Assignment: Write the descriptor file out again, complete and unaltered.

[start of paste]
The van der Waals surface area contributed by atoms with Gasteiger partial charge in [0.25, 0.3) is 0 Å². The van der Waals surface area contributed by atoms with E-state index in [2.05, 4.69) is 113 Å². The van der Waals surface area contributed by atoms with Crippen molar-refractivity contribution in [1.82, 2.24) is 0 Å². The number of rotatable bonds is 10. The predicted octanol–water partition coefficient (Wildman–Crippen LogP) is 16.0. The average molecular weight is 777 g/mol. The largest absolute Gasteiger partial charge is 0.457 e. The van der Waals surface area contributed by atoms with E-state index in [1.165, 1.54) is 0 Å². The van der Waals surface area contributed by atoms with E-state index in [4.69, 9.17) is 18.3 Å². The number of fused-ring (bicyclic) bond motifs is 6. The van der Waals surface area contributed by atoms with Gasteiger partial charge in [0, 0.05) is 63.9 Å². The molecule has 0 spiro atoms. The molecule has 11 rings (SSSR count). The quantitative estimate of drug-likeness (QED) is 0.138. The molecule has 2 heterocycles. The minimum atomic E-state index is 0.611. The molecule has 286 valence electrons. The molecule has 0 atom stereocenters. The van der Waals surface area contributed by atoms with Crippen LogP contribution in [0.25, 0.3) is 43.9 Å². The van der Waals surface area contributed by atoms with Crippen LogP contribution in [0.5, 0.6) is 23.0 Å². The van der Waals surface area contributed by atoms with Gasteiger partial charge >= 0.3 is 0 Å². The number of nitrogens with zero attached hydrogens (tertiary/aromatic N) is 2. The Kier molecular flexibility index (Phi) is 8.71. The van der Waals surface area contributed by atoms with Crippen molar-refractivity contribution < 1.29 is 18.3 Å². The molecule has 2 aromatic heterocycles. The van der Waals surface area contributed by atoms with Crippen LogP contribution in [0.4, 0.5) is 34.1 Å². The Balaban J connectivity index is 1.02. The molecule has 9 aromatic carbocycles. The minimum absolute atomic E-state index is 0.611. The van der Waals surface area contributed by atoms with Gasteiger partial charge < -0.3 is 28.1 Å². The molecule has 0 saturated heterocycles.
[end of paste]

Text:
The van der Waals surface area contributed by atoms with Gasteiger partial charge in [0.25, 0.3) is 0 Å². The van der Waals surface area contributed by atoms with E-state index in [2.05, 4.69) is 113 Å². The van der Waals surface area contributed by atoms with Crippen molar-refractivity contribution in [1.82, 2.24) is 0 Å². The number of rotatable bonds is 10. The predicted octanol–water partition coefficient (Wildman–Crippen LogP) is 16.0. The average molecular weight is 777 g/mol. The largest absolute Gasteiger partial charge is 0.457 e. The van der Waals surface area contributed by atoms with E-state index in [1.165, 1.54) is 0 Å². The van der Waals surface area contributed by atoms with E-state index in [4.69, 9.17) is 18.3 Å². The number of fused-ring (bicyclic) bond motifs is 6. The van der Waals surface area contributed by atoms with Gasteiger partial charge in [0, 0.05) is 63.9 Å². The molecule has 0 spiro atoms. The molecule has 11 rings (SSSR count). The quantitative estimate of drug-likeness (QED) is 0.138. The molecule has 2 heterocycles. The minimum atomic E-state index is 0.611. The molecule has 286 valence electrons. The molecule has 0 atom stereocenters. The van der Waals surface area contributed by atoms with Crippen LogP contribution in [0.25, 0.3) is 43.9 Å². The van der Waals surface area contributed by atoms with Crippen LogP contribution in [0.5, 0.6) is 23.0 Å². The van der Waals surface area contributed by atoms with Gasteiger partial charge >= 0.3 is 0 Å². The number of nitrogens with zero attached hydrogens (tertiary/aromatic N) is 2. The Kier molecular flexibility index (Phi) is 8.71. The van der Waals surface area contributed by atoms with Crippen molar-refractivity contribution < 1.29 is 18.3 Å². The molecule has 2 aromatic heterocycles. The van der Waals surface area contributed by atoms with Crippen LogP contribution in [0.4, 0.5) is 34.1 Å². The Balaban J connectivity index is 1.02. The molecule has 9 aromatic carbocycles. The minimum absolute atomic E-state index is 0.611. The van der Waals surface area contributed by atoms with Gasteiger partial charge < -0.3 is 28.1 Å². The molecule has 0 saturated heterocycles.